Qantas is very different in terms of its corporate structure from Virgin. Virgin have the big owners—the three government-backed airlines and of course Virgin international through Richard Branson. Qantas's ownership structure is very different. If you split the company and you have a profitable arm with up to 100 per cent foreign ownership, why should there be that cross-relationship in terms of shareholder interests with Qantas international? And yet the national interest and the whole of Qantas's interest is often served particularly by routes in regional Australia being protected, because whilst they may not be delivering a positive return in the short term, they deliver that in the longer term. That is what the Treasurer was talking about and the transport minister when they spoke about the national interest.

What we know is that when this has occurred, such as in Air Canada, the potential for a hostile takeover essentially and a breaking up of the company would be very much there. Why is that the case? In terms of the ownership provisions that are there providing some defence of the national interest being protected, at the moment the Qantas share price is hovering just above a dollar. We know that the value of assets that Qantas has—the Frequent Flyer program, key terminals, Jetstar—is certainly many times more than the total share value. So the consequences in terms of a break-up—and I think the Treasurer gets this, which is why he took a different position, to be fair to him—and the potential for a break-up of this company with consequences for the national interest are ones that we take very seriously indeed.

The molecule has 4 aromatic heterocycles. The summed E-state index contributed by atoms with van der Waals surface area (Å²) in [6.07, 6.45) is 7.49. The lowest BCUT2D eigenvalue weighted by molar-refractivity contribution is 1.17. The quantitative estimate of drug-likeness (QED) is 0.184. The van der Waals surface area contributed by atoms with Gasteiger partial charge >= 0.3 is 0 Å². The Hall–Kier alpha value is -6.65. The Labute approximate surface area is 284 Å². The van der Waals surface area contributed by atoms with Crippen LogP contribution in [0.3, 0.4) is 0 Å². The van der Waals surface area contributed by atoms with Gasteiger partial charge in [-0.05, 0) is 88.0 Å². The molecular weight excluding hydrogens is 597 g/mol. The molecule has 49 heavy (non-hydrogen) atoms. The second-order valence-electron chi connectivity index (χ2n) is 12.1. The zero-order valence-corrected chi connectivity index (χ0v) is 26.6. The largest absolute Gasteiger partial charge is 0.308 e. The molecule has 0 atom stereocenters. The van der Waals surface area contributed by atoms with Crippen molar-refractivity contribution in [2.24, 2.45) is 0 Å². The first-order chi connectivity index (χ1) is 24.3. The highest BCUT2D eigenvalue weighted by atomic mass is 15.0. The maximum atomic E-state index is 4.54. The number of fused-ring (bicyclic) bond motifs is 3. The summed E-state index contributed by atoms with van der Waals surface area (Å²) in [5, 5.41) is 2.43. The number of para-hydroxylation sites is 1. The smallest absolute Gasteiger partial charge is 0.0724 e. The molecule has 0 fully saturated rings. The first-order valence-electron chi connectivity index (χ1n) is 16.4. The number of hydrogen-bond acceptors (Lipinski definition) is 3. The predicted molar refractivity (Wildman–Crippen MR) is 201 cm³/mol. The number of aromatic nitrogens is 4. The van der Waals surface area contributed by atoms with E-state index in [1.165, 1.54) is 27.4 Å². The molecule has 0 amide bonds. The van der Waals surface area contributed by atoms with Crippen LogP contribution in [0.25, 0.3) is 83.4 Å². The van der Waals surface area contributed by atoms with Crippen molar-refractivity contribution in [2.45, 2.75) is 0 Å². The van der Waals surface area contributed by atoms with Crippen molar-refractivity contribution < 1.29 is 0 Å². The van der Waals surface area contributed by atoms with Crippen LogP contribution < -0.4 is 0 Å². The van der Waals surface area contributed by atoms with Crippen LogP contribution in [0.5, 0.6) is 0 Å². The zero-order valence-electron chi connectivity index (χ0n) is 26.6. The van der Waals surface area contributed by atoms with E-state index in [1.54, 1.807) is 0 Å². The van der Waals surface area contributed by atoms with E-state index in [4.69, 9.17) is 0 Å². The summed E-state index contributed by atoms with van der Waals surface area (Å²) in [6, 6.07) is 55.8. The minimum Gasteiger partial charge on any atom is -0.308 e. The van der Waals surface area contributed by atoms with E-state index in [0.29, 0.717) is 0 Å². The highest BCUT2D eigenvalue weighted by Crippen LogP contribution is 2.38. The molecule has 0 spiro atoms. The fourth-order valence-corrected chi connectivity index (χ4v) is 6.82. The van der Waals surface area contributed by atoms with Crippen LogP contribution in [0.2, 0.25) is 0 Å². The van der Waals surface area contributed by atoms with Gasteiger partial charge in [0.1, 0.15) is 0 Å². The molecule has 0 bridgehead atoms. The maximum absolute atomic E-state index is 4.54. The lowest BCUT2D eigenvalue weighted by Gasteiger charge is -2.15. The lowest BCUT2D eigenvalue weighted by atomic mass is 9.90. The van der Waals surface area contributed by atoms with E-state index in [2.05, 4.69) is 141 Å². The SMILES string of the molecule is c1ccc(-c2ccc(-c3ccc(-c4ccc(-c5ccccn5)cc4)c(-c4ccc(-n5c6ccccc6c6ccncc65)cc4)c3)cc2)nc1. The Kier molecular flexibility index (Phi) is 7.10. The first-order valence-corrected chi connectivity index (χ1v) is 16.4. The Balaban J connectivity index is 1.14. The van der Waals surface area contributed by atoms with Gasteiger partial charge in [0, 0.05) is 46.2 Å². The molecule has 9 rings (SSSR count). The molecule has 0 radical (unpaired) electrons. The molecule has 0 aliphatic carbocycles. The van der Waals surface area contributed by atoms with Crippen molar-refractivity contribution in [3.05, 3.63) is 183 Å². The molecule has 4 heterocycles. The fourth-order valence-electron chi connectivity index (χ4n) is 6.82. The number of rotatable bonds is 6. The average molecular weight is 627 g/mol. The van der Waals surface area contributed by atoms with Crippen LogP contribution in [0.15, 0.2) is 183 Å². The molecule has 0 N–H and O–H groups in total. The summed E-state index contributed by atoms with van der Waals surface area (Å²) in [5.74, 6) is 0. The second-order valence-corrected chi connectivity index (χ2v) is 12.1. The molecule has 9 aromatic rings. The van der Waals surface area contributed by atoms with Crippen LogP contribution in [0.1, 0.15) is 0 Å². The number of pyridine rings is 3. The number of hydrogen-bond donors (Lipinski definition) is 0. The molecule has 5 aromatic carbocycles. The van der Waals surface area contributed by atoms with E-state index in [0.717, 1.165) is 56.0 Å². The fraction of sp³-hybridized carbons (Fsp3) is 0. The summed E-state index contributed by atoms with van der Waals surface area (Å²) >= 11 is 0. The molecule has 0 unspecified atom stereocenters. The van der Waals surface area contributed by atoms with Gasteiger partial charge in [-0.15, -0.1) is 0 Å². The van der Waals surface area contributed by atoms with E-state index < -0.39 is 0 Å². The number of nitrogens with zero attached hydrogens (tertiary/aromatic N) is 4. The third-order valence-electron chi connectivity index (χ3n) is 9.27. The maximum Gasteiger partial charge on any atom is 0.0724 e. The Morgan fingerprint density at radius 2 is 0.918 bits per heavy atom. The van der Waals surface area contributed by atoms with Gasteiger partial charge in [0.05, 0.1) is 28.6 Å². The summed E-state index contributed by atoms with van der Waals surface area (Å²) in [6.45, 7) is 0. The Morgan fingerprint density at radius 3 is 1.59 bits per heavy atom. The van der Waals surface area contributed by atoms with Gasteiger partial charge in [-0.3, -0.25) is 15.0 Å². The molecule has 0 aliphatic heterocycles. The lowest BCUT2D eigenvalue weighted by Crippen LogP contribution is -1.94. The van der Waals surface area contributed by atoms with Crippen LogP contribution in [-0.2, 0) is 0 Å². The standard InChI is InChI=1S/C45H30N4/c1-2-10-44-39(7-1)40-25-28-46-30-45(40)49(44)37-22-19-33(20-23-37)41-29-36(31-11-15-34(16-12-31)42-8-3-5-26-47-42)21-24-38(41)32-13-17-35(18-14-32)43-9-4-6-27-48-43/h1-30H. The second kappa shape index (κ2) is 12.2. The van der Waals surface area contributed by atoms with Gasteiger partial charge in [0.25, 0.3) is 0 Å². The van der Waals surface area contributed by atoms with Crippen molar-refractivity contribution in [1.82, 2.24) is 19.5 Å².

Then the government says, 'But don't worry, because for the potential buyers the FIRB provisions will ensure that there can't be a takeover that isn't in the Australian national interest.' Which are the airlines that will potentially invest? Are there any of them that are not government backed? The two obvious places are from China and the UAE. That is the strength of global aviation at the moment. Singapore, of course, is also very strong, but they are in partnership with Virgin. So the government is going down this road but saying, 'Don't worry, cause we'll stop it—there is another process.' But, of course, FIRB make recommendations to the Treasurer, so it will end up back with him.